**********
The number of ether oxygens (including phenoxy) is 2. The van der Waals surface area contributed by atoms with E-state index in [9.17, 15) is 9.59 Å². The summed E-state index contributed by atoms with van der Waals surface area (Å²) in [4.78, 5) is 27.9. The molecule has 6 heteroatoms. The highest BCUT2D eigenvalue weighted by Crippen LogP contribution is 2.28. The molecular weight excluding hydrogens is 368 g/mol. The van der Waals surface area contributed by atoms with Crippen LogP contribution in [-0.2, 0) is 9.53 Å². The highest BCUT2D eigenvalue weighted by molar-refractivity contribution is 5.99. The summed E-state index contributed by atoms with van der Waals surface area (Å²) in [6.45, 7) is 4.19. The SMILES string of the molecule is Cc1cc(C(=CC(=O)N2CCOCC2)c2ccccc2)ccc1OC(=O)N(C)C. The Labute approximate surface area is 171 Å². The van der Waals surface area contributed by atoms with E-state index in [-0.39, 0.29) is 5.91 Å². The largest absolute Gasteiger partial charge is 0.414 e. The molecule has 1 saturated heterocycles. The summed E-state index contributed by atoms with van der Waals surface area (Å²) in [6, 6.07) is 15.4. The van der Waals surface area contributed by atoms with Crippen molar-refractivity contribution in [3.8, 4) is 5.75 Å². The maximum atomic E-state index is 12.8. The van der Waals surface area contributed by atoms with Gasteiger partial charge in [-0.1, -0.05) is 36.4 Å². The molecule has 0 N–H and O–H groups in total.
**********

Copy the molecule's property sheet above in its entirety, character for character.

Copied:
The number of ether oxygens (including phenoxy) is 2. The van der Waals surface area contributed by atoms with E-state index in [9.17, 15) is 9.59 Å². The summed E-state index contributed by atoms with van der Waals surface area (Å²) in [4.78, 5) is 27.9. The molecule has 6 heteroatoms. The highest BCUT2D eigenvalue weighted by Crippen LogP contribution is 2.28. The molecular weight excluding hydrogens is 368 g/mol. The van der Waals surface area contributed by atoms with Crippen LogP contribution in [-0.2, 0) is 9.53 Å². The highest BCUT2D eigenvalue weighted by molar-refractivity contribution is 5.99. The summed E-state index contributed by atoms with van der Waals surface area (Å²) in [6.45, 7) is 4.19. The SMILES string of the molecule is Cc1cc(C(=CC(=O)N2CCOCC2)c2ccccc2)ccc1OC(=O)N(C)C. The Labute approximate surface area is 171 Å². The van der Waals surface area contributed by atoms with E-state index in [-0.39, 0.29) is 5.91 Å². The largest absolute Gasteiger partial charge is 0.414 e. The molecule has 1 saturated heterocycles. The summed E-state index contributed by atoms with van der Waals surface area (Å²) in [6, 6.07) is 15.4. The van der Waals surface area contributed by atoms with Crippen molar-refractivity contribution in [3.8, 4) is 5.75 Å². The maximum atomic E-state index is 12.8. The van der Waals surface area contributed by atoms with Gasteiger partial charge in [-0.1, -0.05) is 36.4 Å². The molecule has 0 N–H and O–H groups in total.